Apparently those designs caught the NCAA's attention, too.
Baylor announced via Twitter on Wednesday afternoon that the team will not be permitted to wear the "Sic 'Em" jerseys:
Baylor will not wear "Sic 'Em Bears" uniforms in postseason. NCAA ruled only team name or mascot can be on front. #SicEm
- Baylor Basketball (@BaylorMBB) March 12, 2014
A Baylor spokesperson said the team will wear its regular-season uniforms during the postseason. The school has six designs to choose from: white, gold, green, black, neon yellow, and neon yellow with sleeves. The uniforms will be chosen on a game-by-game basis, with white being worn for Wednesday's Big 12 conference tournament game against TCU.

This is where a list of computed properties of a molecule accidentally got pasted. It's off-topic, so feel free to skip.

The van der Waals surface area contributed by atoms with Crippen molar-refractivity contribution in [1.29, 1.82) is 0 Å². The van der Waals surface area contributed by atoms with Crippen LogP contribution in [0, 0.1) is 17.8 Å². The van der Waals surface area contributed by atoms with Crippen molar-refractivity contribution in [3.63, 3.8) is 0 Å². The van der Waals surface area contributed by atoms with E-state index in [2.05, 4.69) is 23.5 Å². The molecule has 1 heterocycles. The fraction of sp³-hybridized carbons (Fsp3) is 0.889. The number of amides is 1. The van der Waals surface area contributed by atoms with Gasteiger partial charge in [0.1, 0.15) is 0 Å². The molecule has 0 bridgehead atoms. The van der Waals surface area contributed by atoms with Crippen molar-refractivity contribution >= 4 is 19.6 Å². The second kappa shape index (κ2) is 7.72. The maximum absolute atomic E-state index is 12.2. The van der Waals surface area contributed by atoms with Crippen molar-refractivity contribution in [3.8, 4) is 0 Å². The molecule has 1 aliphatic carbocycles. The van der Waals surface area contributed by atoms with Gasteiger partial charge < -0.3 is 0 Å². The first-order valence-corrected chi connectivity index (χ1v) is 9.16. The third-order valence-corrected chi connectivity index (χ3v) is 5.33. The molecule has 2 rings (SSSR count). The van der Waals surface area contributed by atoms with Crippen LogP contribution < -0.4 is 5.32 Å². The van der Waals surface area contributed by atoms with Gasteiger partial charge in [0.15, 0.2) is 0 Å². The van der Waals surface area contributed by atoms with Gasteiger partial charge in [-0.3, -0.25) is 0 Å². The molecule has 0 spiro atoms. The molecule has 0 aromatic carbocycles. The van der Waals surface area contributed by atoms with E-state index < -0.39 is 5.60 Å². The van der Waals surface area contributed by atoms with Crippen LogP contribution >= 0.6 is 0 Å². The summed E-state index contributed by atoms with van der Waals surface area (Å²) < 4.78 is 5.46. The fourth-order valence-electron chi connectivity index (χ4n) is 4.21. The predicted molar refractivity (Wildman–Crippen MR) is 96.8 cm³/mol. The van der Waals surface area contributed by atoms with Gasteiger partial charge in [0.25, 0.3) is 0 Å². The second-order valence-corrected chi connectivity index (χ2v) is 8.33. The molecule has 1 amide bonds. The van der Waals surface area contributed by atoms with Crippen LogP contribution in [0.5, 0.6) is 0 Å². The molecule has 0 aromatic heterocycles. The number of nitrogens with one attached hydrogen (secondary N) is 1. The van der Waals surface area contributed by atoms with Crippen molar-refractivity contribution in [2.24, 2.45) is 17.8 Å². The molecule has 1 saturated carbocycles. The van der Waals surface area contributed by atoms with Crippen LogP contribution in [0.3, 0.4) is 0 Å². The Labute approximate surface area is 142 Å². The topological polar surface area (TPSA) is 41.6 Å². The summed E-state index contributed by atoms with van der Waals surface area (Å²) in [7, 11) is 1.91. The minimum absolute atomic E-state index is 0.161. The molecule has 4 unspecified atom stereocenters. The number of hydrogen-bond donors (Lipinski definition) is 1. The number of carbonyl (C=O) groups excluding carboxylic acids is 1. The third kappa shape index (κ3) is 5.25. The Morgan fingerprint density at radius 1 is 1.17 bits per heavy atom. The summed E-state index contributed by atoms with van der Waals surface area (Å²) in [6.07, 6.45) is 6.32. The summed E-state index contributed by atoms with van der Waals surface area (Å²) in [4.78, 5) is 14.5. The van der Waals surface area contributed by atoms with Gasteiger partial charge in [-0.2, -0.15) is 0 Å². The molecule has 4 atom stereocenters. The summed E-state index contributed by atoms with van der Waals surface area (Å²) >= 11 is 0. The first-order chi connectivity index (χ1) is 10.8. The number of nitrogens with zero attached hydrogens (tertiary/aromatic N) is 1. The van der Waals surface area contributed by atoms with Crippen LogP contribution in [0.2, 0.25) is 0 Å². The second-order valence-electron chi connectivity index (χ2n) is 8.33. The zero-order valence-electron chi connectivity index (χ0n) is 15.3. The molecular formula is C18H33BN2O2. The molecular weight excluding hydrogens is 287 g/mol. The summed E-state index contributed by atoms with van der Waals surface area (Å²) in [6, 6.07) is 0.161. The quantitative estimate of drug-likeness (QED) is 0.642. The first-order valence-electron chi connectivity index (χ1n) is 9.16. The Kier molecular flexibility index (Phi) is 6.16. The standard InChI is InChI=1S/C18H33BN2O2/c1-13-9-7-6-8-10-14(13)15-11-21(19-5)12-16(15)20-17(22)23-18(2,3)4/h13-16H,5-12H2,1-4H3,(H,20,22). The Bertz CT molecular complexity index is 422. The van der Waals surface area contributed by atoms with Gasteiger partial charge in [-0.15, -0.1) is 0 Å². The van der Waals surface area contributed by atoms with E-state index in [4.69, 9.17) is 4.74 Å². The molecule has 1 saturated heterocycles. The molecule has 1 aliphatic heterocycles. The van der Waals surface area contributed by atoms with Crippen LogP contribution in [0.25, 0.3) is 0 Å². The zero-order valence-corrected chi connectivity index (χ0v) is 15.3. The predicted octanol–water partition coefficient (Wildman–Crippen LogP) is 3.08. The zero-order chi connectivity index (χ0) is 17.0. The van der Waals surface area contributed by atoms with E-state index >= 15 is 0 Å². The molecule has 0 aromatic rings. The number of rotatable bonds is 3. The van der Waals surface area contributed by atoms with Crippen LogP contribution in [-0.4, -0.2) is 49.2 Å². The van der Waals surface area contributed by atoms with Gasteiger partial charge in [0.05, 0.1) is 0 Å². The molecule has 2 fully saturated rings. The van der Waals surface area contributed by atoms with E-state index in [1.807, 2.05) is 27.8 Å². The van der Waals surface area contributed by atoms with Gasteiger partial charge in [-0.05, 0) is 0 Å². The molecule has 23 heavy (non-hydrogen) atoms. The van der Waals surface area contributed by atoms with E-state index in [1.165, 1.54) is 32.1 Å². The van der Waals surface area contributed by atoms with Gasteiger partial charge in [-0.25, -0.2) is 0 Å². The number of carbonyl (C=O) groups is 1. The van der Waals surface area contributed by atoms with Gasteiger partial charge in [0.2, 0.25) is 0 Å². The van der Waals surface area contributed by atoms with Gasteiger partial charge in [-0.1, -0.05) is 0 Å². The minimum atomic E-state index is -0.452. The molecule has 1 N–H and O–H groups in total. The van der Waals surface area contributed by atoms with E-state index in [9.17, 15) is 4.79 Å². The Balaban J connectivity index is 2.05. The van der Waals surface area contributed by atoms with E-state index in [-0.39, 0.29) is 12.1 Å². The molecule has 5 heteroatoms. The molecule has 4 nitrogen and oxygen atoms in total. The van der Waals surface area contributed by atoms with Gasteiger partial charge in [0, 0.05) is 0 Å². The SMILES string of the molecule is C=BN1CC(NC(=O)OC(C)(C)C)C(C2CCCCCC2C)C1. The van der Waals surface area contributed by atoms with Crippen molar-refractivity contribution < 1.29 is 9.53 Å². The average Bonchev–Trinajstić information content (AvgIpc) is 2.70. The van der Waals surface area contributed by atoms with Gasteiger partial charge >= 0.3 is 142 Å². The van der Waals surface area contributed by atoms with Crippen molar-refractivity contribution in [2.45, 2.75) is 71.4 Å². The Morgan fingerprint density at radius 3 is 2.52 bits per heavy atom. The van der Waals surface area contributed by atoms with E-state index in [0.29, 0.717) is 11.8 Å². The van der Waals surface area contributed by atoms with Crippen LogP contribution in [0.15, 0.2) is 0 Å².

While the move has already generated some amusement on social media (several people have asked if the NCAA could also ban the jerseys' sleeves and highlighter-yellow color scheme), it also feels like a significant line in the sand.
Many observers have complained in recent years that sportswear companies like adidas, and the leagues they do business with, have been using high-profile sporting events as little more than excuses to create and sell ever more outrageous uniform designs. The Baylor news shows that there are some lines the NCAA isn't willing to cross, at least for now.
The NCAA has a long history of fairly conservative rulings relating to basketball uniforms. As noted in ESPN's new "30 for 30" film, "Untucked," Marquette's untucked jerseys from the late 1970s eventually led to an NCAA rule requiring that all jerseys be tucked.